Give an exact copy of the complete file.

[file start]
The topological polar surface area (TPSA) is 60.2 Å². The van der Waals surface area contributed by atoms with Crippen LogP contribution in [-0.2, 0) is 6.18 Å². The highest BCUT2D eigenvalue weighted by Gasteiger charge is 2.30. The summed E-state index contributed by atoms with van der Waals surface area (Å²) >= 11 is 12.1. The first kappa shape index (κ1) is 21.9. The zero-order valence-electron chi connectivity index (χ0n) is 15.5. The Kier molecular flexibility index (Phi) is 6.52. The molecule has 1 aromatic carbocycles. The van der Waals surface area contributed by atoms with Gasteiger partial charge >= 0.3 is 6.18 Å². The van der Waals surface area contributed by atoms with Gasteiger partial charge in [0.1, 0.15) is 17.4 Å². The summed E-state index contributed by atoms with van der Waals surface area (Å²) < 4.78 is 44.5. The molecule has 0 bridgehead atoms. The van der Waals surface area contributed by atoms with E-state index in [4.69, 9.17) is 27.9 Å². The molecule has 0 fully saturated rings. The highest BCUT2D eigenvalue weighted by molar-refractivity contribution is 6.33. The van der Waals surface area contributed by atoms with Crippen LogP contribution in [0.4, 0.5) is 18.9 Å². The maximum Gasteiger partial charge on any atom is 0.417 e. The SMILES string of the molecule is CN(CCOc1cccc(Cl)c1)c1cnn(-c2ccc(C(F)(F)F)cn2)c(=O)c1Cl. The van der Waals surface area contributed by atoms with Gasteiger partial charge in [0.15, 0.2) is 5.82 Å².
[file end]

The topological polar surface area (TPSA) is 60.2 Å². The van der Waals surface area contributed by atoms with Crippen LogP contribution in [-0.2, 0) is 6.18 Å². The highest BCUT2D eigenvalue weighted by Gasteiger charge is 2.30. The summed E-state index contributed by atoms with van der Waals surface area (Å²) >= 11 is 12.1. The first kappa shape index (κ1) is 21.9. The zero-order valence-electron chi connectivity index (χ0n) is 15.5. The Kier molecular flexibility index (Phi) is 6.52. The molecule has 1 aromatic carbocycles. The van der Waals surface area contributed by atoms with Gasteiger partial charge >= 0.3 is 6.18 Å². The van der Waals surface area contributed by atoms with Gasteiger partial charge in [0.1, 0.15) is 17.4 Å². The summed E-state index contributed by atoms with van der Waals surface area (Å²) < 4.78 is 44.5. The molecule has 0 bridgehead atoms. The van der Waals surface area contributed by atoms with E-state index in [4.69, 9.17) is 27.9 Å². The molecule has 0 fully saturated rings. The highest BCUT2D eigenvalue weighted by molar-refractivity contribution is 6.33. The van der Waals surface area contributed by atoms with Crippen LogP contribution in [0.4, 0.5) is 18.9 Å². The maximum Gasteiger partial charge on any atom is 0.417 e. The SMILES string of the molecule is CN(CCOc1cccc(Cl)c1)c1cnn(-c2ccc(C(F)(F)F)cn2)c(=O)c1Cl. The van der Waals surface area contributed by atoms with Gasteiger partial charge in [0.15, 0.2) is 5.82 Å².